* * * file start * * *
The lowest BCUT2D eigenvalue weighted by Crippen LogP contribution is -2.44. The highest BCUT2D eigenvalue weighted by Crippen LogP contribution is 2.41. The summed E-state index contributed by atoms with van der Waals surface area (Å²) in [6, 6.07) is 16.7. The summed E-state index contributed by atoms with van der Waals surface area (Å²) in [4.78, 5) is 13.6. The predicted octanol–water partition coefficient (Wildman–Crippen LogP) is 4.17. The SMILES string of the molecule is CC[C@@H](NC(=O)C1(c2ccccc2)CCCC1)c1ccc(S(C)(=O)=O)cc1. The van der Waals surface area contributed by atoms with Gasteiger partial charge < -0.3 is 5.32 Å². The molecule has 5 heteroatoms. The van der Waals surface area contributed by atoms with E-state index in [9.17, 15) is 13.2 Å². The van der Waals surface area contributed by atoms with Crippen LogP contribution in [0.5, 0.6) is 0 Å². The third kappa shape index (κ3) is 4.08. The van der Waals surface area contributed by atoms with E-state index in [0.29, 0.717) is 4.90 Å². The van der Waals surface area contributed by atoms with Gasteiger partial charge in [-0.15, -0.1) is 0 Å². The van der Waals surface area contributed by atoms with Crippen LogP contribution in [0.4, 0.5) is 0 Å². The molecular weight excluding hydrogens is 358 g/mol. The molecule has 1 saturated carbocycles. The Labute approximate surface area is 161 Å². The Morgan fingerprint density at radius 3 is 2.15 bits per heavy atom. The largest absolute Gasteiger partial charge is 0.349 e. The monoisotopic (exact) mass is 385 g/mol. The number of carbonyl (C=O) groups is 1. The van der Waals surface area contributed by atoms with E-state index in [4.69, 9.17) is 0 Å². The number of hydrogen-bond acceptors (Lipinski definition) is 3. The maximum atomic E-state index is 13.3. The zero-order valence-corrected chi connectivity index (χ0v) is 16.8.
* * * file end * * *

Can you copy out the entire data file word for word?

The lowest BCUT2D eigenvalue weighted by Crippen LogP contribution is -2.44. The highest BCUT2D eigenvalue weighted by Crippen LogP contribution is 2.41. The summed E-state index contributed by atoms with van der Waals surface area (Å²) in [6, 6.07) is 16.7. The summed E-state index contributed by atoms with van der Waals surface area (Å²) in [4.78, 5) is 13.6. The predicted octanol–water partition coefficient (Wildman–Crippen LogP) is 4.17. The SMILES string of the molecule is CC[C@@H](NC(=O)C1(c2ccccc2)CCCC1)c1ccc(S(C)(=O)=O)cc1. The van der Waals surface area contributed by atoms with Gasteiger partial charge < -0.3 is 5.32 Å². The molecule has 5 heteroatoms. The van der Waals surface area contributed by atoms with E-state index in [9.17, 15) is 13.2 Å². The van der Waals surface area contributed by atoms with Crippen LogP contribution in [0.5, 0.6) is 0 Å². The third kappa shape index (κ3) is 4.08. The van der Waals surface area contributed by atoms with E-state index in [0.29, 0.717) is 4.90 Å². The van der Waals surface area contributed by atoms with Gasteiger partial charge in [-0.15, -0.1) is 0 Å². The van der Waals surface area contributed by atoms with Crippen LogP contribution in [0.4, 0.5) is 0 Å². The molecular weight excluding hydrogens is 358 g/mol. The molecule has 1 saturated carbocycles. The Labute approximate surface area is 161 Å². The Morgan fingerprint density at radius 3 is 2.15 bits per heavy atom. The largest absolute Gasteiger partial charge is 0.349 e. The monoisotopic (exact) mass is 385 g/mol. The number of carbonyl (C=O) groups is 1. The van der Waals surface area contributed by atoms with E-state index in [4.69, 9.17) is 0 Å². The number of hydrogen-bond acceptors (Lipinski definition) is 3. The maximum atomic E-state index is 13.3. The zero-order valence-corrected chi connectivity index (χ0v) is 16.8.